City Manager Talks Cambridge Emergency Shelter, Discourages Street Closures in Council Meeting
On Leave Due to COVID-19 Concerns, Forty-Three Harvard Dining Workers Risk Going Without Pay
Harvard Prohibits Non-Essential University Travel Until May 31, International Travel Cancelled Until August 31
Ivy League Will Not Allow Athletes to Compete as Grad Students Despite Shortened Spring Season
‘There’s No Playbook’: Massachusetts Political Campaigns Navigate a New Coronavirus Reality
UPDATED: April 1, 2015, at 1:20 a.m.
Men’s hockey standout forward Jimmy Vesey announced his intent to return to Harvard for his senior season on Tuesday.
In a press conference Saturday after Nebraska-Omaha eliminated the Crimson from the NCAA tournament, Vesey said that he would talk to Harvard coach Ted Donato ’91 and his parents about his opportunity to sign with the National Hockey League’s Nashville Predators. On Tuesday, he informed the Predators that he would exercise his final season of NCAA eligibility.
“I just felt that there were a lot of reasons to come back to Harvard,” Vesey said on Tuesday. “To give up a Harvard degree would be a really tough thing to do for me. I also feel that we’re going to be one of the top teams in the country next year.”
Vesey leads Division I men’s college hockey in goals scored this season. His 32 goals this year are more than any other Harvard player has scored in 24 seasons. In the ECAC tournament last month, Vesey scored a playoff-record nine goals as Harvard earned its first conference championship since 2006.
Last week, Vesey became the 11th Crimson player to win the Walter Brown Award, a 63-year-old annual award that recognizes the best American-born college hockey player in New England. He is one of 10 finalists for the Hobey Baker Memorial Award, given to the nation’s top college player.
On Saturday, he recorded the Crimson’s lone goal in the team’s last game of the season—a 4-1 loss to Omaha in the Midwest Regional semifinal in South Bend, Ind. Following the loss, Vesey was unusually emotional, fighting back tears at the postgame press conference. On Tuesday, he said that he wanted to use his senior year to get “one last crack at” a Frozen Four run.
“I’d like to be a part of another great season of Harvard hockey, and I just felt like that was in my heart,” Vesey said.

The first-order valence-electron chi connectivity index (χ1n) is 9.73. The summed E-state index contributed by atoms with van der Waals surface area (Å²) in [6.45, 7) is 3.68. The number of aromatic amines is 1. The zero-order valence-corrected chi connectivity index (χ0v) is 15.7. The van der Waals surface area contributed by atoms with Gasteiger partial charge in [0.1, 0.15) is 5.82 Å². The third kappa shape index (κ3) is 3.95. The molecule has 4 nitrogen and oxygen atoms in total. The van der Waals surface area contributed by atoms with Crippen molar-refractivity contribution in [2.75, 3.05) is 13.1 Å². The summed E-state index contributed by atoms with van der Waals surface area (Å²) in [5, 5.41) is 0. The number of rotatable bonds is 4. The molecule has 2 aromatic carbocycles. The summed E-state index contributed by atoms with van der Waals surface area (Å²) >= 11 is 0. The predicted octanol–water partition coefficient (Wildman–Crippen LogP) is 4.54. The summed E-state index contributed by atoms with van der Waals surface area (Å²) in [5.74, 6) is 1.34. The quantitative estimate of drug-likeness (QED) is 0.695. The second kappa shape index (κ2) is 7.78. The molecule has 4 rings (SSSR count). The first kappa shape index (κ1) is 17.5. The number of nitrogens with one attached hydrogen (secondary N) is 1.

With his decision, the Crimson may return in the fall with all 12 forwards who played in the ECAC championship game. Junior co-captain Kyle Criscuolo, who skated on the first line with Vesey this year, expressed his excitement about Vesey’s announcement.
“I think we realized how much dedication and hard work goes into winning a championship for the ECAC,” Criscuolo said. “Having all the forwards back is huge for us next year in terms of experience, and that will help us in our goal of returning to the NCAA tournament.”
Nashville selected Vesey with the 66th overall pick in the third round of the 2012 NHL Entry Draft prior to the Charlestown native’s arrival at Harvard. With four full games left in their regular season, the Predators are currently first in the NHL’s Central Division and have already qualified for the Stanley Cup playoffs.
Vesey said that Nashville respected his decision to remain amateur.
“I think [the Predators organization] would have liked to have had me on for the rest of the regular season in Nashville and for the playoff run that they make, but they were understanding that a Harvard degree is something that is really important to me and my family,” Vesey said.
—Crimson staff writer Michael D. Ledecky can be reached at firstname.lastname@example.org. Follow him on Twitter @mdledecky.
CORRECTION: April 1, 2015,
A previous version of this story incorrectly described the Walter Brown Award. In fact, the award goes to the best American-born college hockey player in New England.
Want to keep up with breaking news? Subscribe to our email newsletter.